The round Yakima crossbars enable you to easily rotate the front wheel fork mount so it lies flat when not in use, improving aerodynamics.  The problem is, it rotates too easily.  No matter how hard I tighten the wing nuts, the fork won’t stay put.  As has been noted by three of the five customer reviews on the Yakima website, this results in the wheel rocking back until it hits the roof of the car.  Yakima suggests putting the wheel at a 60-degree angle to “prevent the build up of inertia.”  Well, this is a start, but I doubt it’s enough.

What worked really well for me was to install one wheel fork to each crossbar, one right behind the other (which is the most aerodynamic arrangement anyway, as one wheel drafts the other).  The fork that’s mounted to the front crossbar should be rotated toward the back.  The fork that’s mounted to the rear crossbar should be rotated forward.  Do this with each wheel installed in its fork, and rotate them until they meet in the middle.  Now secure them (i.e., fasten them to each other) with a zip-tie or a kid’s hair band or a toe strap.  This will make it physically impossible for the forks to rotate on the crossbar.  (Look at that last photo … you can see the zip-tie there.)

Advice – Part 3

I don’t need to advise you not to drive into the garage with your bike on the roof—I mean, that’s obvious—but since this has happened to so many of my friends, I’m going to give you two foolproof ways to avoid doing it.  But first, just in case you’ve never seen the results of this mistake, look at this (a recent photo from a friend).  Talk about a rack being hard on your bike’s fork!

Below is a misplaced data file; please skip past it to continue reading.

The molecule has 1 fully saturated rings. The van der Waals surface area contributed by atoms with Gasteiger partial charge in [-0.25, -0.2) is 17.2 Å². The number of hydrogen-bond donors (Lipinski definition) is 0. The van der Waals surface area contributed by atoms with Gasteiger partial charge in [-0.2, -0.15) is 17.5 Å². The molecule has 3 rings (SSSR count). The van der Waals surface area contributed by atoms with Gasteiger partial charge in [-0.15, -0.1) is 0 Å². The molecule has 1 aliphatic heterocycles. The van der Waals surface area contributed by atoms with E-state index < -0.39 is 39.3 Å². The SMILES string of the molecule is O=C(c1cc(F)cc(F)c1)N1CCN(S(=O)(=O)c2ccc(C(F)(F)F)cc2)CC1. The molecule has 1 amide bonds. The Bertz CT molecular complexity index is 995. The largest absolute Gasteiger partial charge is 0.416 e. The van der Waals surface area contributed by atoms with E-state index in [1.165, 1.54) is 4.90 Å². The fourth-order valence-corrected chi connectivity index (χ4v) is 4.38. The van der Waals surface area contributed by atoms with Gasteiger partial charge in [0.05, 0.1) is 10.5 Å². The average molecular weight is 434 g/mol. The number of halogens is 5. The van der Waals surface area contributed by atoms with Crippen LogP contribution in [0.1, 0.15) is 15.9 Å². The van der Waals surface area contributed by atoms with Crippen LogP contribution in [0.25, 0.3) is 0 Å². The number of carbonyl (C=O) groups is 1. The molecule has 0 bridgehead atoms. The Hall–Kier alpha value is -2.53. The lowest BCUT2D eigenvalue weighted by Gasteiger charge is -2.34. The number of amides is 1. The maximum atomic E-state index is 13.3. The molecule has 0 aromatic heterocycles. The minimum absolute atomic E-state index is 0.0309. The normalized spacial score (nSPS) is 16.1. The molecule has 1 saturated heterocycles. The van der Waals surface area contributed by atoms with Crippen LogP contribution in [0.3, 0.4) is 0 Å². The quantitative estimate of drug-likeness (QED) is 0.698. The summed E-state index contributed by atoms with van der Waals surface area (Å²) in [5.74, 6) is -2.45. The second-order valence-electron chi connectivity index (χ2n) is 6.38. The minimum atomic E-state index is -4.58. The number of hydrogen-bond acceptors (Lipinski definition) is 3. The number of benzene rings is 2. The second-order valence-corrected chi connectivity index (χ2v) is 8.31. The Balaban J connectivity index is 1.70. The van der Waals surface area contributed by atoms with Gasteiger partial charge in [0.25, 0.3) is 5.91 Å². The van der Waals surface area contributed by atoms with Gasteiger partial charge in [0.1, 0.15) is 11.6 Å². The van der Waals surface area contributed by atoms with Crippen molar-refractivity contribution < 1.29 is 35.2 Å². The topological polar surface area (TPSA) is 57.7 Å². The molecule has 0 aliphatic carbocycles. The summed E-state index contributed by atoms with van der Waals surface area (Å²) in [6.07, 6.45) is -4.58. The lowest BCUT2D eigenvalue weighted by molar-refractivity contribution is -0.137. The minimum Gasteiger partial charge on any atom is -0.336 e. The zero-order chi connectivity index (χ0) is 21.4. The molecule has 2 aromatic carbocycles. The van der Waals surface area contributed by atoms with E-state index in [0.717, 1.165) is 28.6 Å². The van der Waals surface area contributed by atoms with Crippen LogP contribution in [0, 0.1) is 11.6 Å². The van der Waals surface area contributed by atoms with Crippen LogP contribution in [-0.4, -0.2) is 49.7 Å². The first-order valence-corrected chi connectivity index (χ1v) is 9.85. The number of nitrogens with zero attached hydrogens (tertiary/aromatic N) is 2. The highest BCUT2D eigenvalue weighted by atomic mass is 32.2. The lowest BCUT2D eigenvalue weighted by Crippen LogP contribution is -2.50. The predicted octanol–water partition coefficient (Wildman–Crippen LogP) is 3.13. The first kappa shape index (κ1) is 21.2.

One way to avoid this fate is to buy a house built in 1929 with a garage sized to  a Model T Ford.  That way, it’s physically impossible to drive your modern car into the garage, with your bike on the rack or not.  If, however, you’re one of those lucky people with a large garage you can actually use, then I suggest you remove the rack from your car when you’re not using it.  The added advantage is that you’ll get better gas mileage without that rack on your car.  (Plus, you’ve lowered the theft risk to near-zero.) 

I’m not suggesting you constantly install and deinstall your rack.  I’m suggesting that unless you’re a die-hard racer with a real flair for carpooling, you probably don’t need the rack on your car most of the time.  If you’re only toting one bike around, just throw it in the back of the car.  If you’re toting two bikes, use a rear-mount bike rack.  If you’re driving to a stage race and really need the convenience of a roof rack, then throw the rack back on the car for your trip.  Once the rack has been set up, it’s quick and easy to take it on and off the car.

Conclusion

Chances are you already have a rack, already have the lock cores, will never buy a rear-mount rack, and don’t agonize so much over such simple things.  If so, I guess I envy you that.  But at least now I can look at my kickass Yakima rack, leaning against the wall of the garage waiting to be remounted someday, and think “Ohhhh yeahhhh.”